The next one is from Garth Stein's THE ART OF RACING IN THE RAIN. This is a rather odd little book, told from the point of view of a dog -- a highly intelligent, witty, and perceptive one, to be sure, but still, a dog. I'm not a dog-lover, but I really enjoyed this book and would recommend it. (Thanks to Elise Skidmore from Compuserve, without whose enthusiastic recommendation I would never have thought to look for this book in the first place.)

Page 56, fifth sentence:
"It's too much! I can barely take care of myself!"

"You should have called Mike or taken him to a kennel or something! Don't try to kill him!"

"I didn't try to kill him," she whispered.
And of course, I have to include one from the OUTLANDER books. <vbg> In this case, since I am currently listening (yet again!) to A BREATH OF SNOW AND ASHES, here is a bit from page 56 of the hardcover edition:
He'd brought a loaded pistol upstairs with him; that was placed on the washstand by the window. The rifle and fowling piece too had been left loaded and primed, hanging from their hooks above the hearth downstairs. And, with a small ironic flourish, he drew the dirk from its belt sheath and slid it neatly under our pillow.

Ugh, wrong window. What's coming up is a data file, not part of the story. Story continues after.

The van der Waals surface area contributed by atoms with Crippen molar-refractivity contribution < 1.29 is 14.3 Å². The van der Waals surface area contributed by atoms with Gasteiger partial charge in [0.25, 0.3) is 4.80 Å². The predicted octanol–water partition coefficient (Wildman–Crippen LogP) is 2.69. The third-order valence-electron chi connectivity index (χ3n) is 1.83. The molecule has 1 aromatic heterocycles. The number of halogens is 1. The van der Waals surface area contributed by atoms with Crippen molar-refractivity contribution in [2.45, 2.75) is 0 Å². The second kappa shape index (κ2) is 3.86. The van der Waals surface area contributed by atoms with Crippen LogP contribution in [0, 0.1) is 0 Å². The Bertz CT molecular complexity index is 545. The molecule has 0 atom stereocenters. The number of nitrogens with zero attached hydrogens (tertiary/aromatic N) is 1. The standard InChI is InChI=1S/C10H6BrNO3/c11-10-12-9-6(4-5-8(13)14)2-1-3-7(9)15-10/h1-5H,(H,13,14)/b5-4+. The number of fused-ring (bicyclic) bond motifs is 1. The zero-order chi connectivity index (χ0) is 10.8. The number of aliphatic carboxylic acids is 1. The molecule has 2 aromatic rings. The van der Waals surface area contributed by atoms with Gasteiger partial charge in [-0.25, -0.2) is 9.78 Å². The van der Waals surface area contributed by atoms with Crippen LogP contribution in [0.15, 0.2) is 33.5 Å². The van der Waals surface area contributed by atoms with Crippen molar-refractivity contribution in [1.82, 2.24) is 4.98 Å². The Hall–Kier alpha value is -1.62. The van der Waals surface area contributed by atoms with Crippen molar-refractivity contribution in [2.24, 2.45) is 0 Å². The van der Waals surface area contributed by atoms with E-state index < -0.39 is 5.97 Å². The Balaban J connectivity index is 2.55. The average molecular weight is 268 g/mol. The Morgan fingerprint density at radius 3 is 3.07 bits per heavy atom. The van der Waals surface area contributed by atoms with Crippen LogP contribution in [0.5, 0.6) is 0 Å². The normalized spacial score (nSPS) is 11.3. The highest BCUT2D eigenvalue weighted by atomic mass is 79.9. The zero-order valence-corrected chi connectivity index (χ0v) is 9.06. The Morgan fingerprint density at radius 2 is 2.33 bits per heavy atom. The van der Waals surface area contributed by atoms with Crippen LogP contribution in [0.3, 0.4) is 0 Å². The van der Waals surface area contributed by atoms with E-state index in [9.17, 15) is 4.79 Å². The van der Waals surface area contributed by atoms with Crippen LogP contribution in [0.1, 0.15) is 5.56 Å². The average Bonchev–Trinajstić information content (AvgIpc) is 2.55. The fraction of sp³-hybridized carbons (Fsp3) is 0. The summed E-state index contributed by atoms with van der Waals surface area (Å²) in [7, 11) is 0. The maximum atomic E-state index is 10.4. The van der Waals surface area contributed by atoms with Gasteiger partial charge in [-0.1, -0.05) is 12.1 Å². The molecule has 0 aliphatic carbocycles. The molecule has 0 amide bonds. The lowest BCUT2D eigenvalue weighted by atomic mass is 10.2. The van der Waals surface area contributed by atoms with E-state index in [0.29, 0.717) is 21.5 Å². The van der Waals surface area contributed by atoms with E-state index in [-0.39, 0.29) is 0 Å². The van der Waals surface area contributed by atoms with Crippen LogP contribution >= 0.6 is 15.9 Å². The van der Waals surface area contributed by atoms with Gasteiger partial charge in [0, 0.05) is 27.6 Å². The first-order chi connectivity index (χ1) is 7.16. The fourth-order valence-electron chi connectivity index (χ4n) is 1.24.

"Sometimes I forget," I said a little wistfully, watching this. There had been a dirk under the pillow of our wedding couch--and under many a one since then.

(From A Breath of Snow and Ashes by Diana Gabaldon, chapter 7 ("James Fraser, Indian Agent"). Copyright© 2005 by Diana Gabaldon. All rights reserved.)
Anybody else want to play along? What are YOU reading?

Thursday, January 1, 2009

Happy New Year!

Happy New Year to all of you!

Or, if you prefer, "Bliadhna mhath ur", which is the Gaelic version. (Thanks to Cathy MacGregor on the Compuserve Books and Writers Forum for that useful phrase!)

Thanks so much to all of you who participated in the December poll. Here are the results:

What's your favorite gift from the books?

  • Claire's silver wedding ring (46%)
  • The medicine box Jamie gives Claire for their anniversary (29%)
  • Ellen's pearl necklace (15%)
  • The boar's-tusk bracelets MacRannoch gives to Claire (3%)
  • The sapphire ring Lord John got from his first lover, Hector (2%)
  • Hugh Munro's dragonfly in amber (2%)
  • Brianna's bracelet (0%)
  • Hector Cameron's dirk, given to Jamie by Jocasta (0%)
Please take a moment to vote in the new poll for January, which is all about the graphic novel.

This should be an exciting year for OUTLANDER fans, with AN ECHO IN THE BONE due out in the fall. I fully expect that by this time next year, many of us will be absorbed in discussions of What Happened in ECHO and What It All Means. <vbg>

Wishing you all the best in 2009!